Whilst India might have replaced China as the fastest growing large economy in the world, China is in a totally different race altogether – the technology race with the world’s super-power, the US. Here’s a blog by a venture capitalist, taking stock of where the US and China stand on three key aspects of the technology race today – AI, semiconductors and electric vehicles.

The author begins with an on the ground report on how bad is the economic slowdown in China:

“With public equities AND real estate prices in free fall, consumers are rightly wary of depleting their cash reserves despite China’s current deflationary environment. This was probably the first time since living in/visiting China (between 2005-2020) that I could almost “feel” the downturn…These “macro trends” are quite visible on the ground. The malls in China are more empty than prior years.. Restaurants, even high end ones, are consistently offering set menus to entice diners… Durable goods, meanwhile, have also deflated quite a bit, and domestic giants like Pinduoduo and ByteDance are locked in brutal price wars.

These are all indications that China is running out of time to transition into a full fledged advanced economy before they fall into the infamous middle-income trap…”

This sets the context for why China needs to win the technology war. On low end tech (such as e-commerce, social media, fintech), the author claims China has eclipsed the west with the likes of Alibaba, TikTok, Shein, etc. But the real race is on the high-end (AI, EV and chips).

On AI, the author reckons the US is ahead, not by much though:

“In terms of model capabilities, China has demonstrated that it’s also able to train quite competitive models (Qwen 1.5-72B-Chat, Yi-34B-Chat), though they are a step behind the leading edge. Looking at the performance of leading open models (e.g. Databricks’ DBRX, which China can also use) relative to closed source models from OpenAI/Anthropic, the West is ahead by 2-3 years at best, and potentially less in areas like multi-modal models.”

Where China is at a disadvantage is on compute capability for AI: “….sanctions on both import of chips, as well as the tooling to make them ensures that Chinese companies and academic labs will have punitive TCO (total cost of ownership) for the same FLOPS”

[For those interested, the author gives a useful four pronged framework to assess model building capabilities].

That leads us to the war on chips – on the one hand, the sanctions make it imperative that China becomes independent on chip fabrication capabilities…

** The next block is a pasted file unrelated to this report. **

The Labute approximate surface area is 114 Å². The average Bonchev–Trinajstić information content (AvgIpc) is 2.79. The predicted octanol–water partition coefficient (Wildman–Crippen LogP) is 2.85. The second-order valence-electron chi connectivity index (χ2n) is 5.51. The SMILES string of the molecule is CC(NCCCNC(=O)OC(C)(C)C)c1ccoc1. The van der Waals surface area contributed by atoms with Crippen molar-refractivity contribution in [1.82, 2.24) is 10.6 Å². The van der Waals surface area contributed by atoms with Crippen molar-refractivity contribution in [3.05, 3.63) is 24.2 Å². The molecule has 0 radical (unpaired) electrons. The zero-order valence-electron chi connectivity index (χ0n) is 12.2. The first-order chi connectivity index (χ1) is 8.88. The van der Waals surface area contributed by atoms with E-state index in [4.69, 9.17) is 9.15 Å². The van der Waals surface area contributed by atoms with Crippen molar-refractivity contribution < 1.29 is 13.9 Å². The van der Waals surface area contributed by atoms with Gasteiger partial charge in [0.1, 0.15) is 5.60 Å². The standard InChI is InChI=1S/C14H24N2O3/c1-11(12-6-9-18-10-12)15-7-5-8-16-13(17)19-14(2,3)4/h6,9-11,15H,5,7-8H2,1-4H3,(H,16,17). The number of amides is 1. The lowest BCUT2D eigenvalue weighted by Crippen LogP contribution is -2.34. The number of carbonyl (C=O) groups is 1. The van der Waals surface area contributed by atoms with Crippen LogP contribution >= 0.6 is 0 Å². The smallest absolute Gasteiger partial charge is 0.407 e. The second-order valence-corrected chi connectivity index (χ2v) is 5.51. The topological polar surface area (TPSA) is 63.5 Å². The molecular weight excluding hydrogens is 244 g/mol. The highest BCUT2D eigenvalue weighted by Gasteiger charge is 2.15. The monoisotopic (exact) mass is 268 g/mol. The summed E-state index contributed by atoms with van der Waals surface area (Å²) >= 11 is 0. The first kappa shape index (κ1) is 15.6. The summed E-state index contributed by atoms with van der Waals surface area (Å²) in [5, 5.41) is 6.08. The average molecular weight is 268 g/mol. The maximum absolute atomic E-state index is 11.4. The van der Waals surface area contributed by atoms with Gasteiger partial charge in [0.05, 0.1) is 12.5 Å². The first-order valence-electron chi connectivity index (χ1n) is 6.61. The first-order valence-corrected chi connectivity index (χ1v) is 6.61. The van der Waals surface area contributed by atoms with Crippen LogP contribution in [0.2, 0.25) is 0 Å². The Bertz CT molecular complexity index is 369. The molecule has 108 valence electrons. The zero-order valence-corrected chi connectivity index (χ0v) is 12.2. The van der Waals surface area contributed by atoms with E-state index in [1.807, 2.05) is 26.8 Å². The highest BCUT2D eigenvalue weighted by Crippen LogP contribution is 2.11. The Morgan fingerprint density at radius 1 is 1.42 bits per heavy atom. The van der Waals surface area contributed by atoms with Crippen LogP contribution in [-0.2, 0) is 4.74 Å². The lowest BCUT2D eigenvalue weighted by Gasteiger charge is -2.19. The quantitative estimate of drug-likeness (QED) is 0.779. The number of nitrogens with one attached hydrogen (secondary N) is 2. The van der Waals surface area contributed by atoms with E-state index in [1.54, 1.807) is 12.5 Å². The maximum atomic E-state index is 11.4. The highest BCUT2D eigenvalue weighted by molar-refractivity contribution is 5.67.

“China has become quite competent at chip design. Fabrication is another matter. Due to import restrictions on EUV (extreme ultraviolet) lithography machines from ASML (required to create leading edge chips), China only has access to older DUV (deep ultraviolet) machines, and there are even some restrictions on these! As a result, China’s national champion SMIC needs to aggressively use multi-patterning to get to 7nm/5nm, and has been rumored to only achieve quite uneconomical ~50% yields, vs. an industry standard of 90% yields. The key question here is whether China can replicate an entire semiconductor fabrication stack in-house, or find workarounds to catch up to the West (which will be on the 2nm process soon). Another risk is here is that the next level of sanctions could result in ASML withholding support engineers and spare parts, forcing China to draw down its existing stockpiles.”

.. .whilst on the other hand, the US is still heavily reliant on Taiwan for fabrication and hence needs to reshore those capabilities quickly.

“…while the first dollars from the CHIPS Act are starting to be deployed, we’re already seeing why the world of atoms is so hard. TSMC’s $40B factories in Arizona will already be a step behind the leading edge by the time they come online (N4 in 2024/2025, N3 in 2026, with possible delays). The US essentially needs multiple CHIPS Acts to continue to incentivize TSMC’s leading-edge fab investments stateside. Therefore, in any potential “hot war”, the US will also lose access to its most advanced chips.”

On EVs, the author contends that China has a formidable lead over the west despite Tesla:

“Companies like Ford, GM, Mercedes and Volkswagen have already scaled back or delayed their plans to roll out EV-only fleets. Here, we see a clear example where the US ability to iterate on the design and manufacturing of hardware have slipped significantly. In North America, Tesla is essentially the only “scaled” US-based EV manufacturer, and the only vehicle one can readily purchase….

…in China, competition between local manufacturers is fierce, and Chinese vehicles come with significantly more features and at lower cost relative to the West. Just this week, Xiaomi threw its had in the ring with its SU7 vehicle which costs $4K less than a Model 3! I’ve test driven around 10 different vehicles at this point in the 150K-300K RMB price point (~$21-42K USD), and these vehicles are quite capable. Many “premium” features come in standard—long range (500-800km/~300-500 miles), snappy infotainment systems, quality of life features (360-degree cameras, parking assist, built-in voice assistants, etc.).”

Just last week, Apple (considered the flag bearer for western tech) announced that it will no longer be pursuing its car project – the author reckons Apple might have burnt $10bn over the last decade. So, its not like the west can spend its way to catch up.

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